This is progress, Becker explains later. The first four or five times he spoke at the open sessions, councilmembers just looked at him "like they were looking at a car accident" or "like a cow looking at a combine," as Becker describes it. Now, they've budged an inch. One actually asked him a question.
To answer it: The goal of his Project Housterdam is to get the city to lower the priority of marijuana law enforcement to somewhere around fireworks law enforcement, and particularly not to police so vigorously for those using it as medicine.
Two days later, he's sitting in his helter-skelter home office in west Houston. Even though it's a bright day out, Becker has the shades drawn in the downstairs room so that only a trickle of milky light slips in. There's a tray spilling over with papers, dusty shelves of newspapers and binders and, in one corner, near a stack of The Nation magazines and a bag of "Cannabis Odyssey" buttons, a two-foot-high glass bong.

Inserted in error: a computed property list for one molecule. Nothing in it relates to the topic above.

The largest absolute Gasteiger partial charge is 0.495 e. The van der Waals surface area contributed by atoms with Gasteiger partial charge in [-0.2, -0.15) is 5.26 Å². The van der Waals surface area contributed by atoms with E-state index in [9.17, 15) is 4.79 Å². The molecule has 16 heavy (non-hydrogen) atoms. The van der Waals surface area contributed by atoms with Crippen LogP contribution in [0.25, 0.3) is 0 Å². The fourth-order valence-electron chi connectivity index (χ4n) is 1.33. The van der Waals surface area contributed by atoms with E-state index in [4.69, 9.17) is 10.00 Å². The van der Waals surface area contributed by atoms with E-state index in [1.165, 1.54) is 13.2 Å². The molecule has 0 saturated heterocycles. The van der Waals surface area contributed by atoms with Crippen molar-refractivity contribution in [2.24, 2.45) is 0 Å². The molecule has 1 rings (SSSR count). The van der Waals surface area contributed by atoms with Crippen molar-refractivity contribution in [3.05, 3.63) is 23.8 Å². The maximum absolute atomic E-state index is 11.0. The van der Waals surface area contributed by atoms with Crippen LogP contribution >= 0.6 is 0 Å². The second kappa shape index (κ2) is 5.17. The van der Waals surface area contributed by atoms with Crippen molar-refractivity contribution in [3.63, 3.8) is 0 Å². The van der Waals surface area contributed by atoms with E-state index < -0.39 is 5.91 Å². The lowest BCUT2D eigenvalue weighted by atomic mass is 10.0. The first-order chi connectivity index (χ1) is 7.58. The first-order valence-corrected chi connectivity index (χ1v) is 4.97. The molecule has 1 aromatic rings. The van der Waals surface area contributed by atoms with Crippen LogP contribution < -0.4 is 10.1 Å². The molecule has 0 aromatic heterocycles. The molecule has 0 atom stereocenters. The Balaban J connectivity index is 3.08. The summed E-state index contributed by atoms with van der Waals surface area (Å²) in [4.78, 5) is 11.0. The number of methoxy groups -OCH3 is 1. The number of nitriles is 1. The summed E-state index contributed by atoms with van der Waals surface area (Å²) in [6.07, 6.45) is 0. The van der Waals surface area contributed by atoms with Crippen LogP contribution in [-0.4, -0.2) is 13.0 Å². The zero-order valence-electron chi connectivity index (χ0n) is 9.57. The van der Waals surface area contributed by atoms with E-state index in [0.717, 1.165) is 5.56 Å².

This is where Becker spends most of his days -- doing research and activism for his Drug Truth Network, which airs on more than a dozen stations nationwide. He's been out of work since July 2002. He says he scrapes by on donations, with help from his family, and with unemployment benefits -- although those ran out earlier this year. He also makes a few dollars selling George W. Bush voodoo dolls.
"Any potential employer does a search on Dean Becker -- wham! No job available," the former auditor says of his "Google search from hell." As a marijuana activist, his political pedigree seems almost too familiar: He traces his activism back to his antiwar days during the Vietnam era.